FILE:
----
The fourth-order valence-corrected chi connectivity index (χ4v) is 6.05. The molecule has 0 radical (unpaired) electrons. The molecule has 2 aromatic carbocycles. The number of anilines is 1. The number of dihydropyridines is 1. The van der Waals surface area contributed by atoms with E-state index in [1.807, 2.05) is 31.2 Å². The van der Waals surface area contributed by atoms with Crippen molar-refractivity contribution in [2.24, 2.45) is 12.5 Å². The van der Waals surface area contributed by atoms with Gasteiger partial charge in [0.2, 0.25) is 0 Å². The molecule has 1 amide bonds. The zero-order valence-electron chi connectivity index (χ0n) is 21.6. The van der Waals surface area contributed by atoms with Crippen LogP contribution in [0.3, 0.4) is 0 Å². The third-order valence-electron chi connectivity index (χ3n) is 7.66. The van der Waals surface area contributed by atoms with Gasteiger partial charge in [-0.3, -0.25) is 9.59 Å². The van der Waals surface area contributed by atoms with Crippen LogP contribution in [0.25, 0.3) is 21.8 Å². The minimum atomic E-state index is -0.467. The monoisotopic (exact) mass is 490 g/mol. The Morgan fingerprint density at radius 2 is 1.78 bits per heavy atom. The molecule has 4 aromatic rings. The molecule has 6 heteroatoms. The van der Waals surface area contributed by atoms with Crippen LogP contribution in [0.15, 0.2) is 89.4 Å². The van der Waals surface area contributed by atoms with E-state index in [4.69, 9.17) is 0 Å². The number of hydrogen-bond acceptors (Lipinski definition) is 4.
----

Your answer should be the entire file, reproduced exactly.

The fourth-order valence-corrected chi connectivity index (χ4v) is 6.05. The molecule has 0 radical (unpaired) electrons. The molecule has 2 aromatic carbocycles. The number of anilines is 1. The number of dihydropyridines is 1. The van der Waals surface area contributed by atoms with E-state index in [1.807, 2.05) is 31.2 Å². The van der Waals surface area contributed by atoms with Crippen molar-refractivity contribution in [2.24, 2.45) is 12.5 Å². The van der Waals surface area contributed by atoms with Gasteiger partial charge in [0.2, 0.25) is 0 Å². The molecule has 1 amide bonds. The zero-order valence-electron chi connectivity index (χ0n) is 21.6. The van der Waals surface area contributed by atoms with Crippen LogP contribution in [0.3, 0.4) is 0 Å². The third-order valence-electron chi connectivity index (χ3n) is 7.66. The van der Waals surface area contributed by atoms with Gasteiger partial charge in [-0.3, -0.25) is 9.59 Å². The van der Waals surface area contributed by atoms with Crippen LogP contribution in [0.25, 0.3) is 21.8 Å². The minimum atomic E-state index is -0.467. The monoisotopic (exact) mass is 490 g/mol. The Morgan fingerprint density at radius 2 is 1.78 bits per heavy atom. The molecule has 4 aromatic rings. The molecule has 6 heteroatoms. The van der Waals surface area contributed by atoms with Crippen LogP contribution in [0.15, 0.2) is 89.4 Å². The van der Waals surface area contributed by atoms with E-state index in [4.69, 9.17) is 0 Å². The number of hydrogen-bond acceptors (Lipinski definition) is 4.